In a quick-change to the Arizona dessert, meet Lena Jones—ex-cop, private investigator, and amnesiac. Betty Webb’s fast-paced Desert Noir also introduces the reader to Scottsdale, sometimes called a desert version of South Beach. The city’s vivid nightlife is the entree into a murder in Old Town, the artsy, boutique section of Scottsdale, where Lena Jones lives above her Desert Investigations office. She is partnered in business by Pima Indian Jimmy Sisiwan who is less mystic and more techno-geek, but a genuine love of and respect for the desert and it’s peoples’ customs is ever present in this and her other novels. (Check out our review of Betty’s latest book in her zookeeper mystery series, an interview with Betty & enter to win a copy of the book in this issue)

It is July in the midst of the Summer Spectacular Arts Walk, when Lena hears the shrieking discovery of a body in front of a neighboring gallery. Since the body proves to be that of one of Lena’s few friends, Clarice Kobe, Lena is immediately involved and must follow through looking into what proves to be a life-threatening venture. She and Sisiwan discover Clarice was an abused wife, neglected and mistreated as a child, and that she outraged in particular one of her artists by banning his violent didactic works from her gallery. Clarice was also indirectly responsible for the death of an elderly Hispanic woman whose daughter wants vengeance.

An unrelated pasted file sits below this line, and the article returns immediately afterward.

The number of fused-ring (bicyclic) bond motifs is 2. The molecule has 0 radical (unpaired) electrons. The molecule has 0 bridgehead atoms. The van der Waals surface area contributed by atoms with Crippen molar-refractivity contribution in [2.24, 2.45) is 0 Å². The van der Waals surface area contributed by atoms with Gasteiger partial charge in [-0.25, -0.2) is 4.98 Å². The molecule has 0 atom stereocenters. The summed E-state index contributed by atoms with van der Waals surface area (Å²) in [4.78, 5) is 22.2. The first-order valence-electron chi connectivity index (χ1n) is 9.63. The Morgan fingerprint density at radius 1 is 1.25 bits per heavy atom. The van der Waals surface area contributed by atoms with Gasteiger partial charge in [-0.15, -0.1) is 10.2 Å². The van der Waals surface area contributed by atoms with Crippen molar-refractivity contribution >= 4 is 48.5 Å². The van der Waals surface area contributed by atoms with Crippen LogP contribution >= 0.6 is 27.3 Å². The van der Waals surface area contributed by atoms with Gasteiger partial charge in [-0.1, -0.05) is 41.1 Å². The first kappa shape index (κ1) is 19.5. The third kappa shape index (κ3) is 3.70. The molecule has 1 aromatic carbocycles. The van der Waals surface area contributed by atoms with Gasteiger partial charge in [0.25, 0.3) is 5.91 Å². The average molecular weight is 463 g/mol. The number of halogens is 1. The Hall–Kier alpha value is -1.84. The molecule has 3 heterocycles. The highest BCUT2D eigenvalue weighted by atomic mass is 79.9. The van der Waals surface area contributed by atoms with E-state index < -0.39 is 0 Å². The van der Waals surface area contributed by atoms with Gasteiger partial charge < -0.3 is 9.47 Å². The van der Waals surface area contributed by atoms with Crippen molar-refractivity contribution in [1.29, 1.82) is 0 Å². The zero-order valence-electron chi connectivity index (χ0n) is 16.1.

Desert Noir has the twists and turns of a classic noir—a troubled protagonist in a lose-lose situation, an attempted murder in the past, which bleeds into the present, corruption, the abuse of power and greed. Lena Jones is admirable in her tough-minded struggle to prevail. Luckily, nine Lena Jones novels are available to the reader—each inspired by actual events.

So do go west. Read mysteries that trifle with the genre, but in doing so, illustrate what is best about it.

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Sharon Tucker is former faculty at the University of Memphis in Memphis TN, and now enjoys evening supervising in that campus library. Having forsworn TV except for online viewing and her own movies, she reads an average of 3 to 4 books per week and has her first novel—a mystery, of course—well underway.

1 Comment

  1. Sharon — Thanks for that shout-out for my “Desert Noir!” All the Lena Jones books are set in the West, especially “Desert Wind,” which actually uses actor John Wayne as a character. Some people believe Wayne’s death of cancer was set into motion by the A-Bomb testing in Nevada: the movie set of Wayne’s “The Conqueror” was downwind from the heaviest fallout, and eventually, half the cast & crew — plus many Ute Indian extras — died of cancer. “Desert Wind” attempts to answer the question, “Did ‘The Conqueror’ kill John Wayne?’ “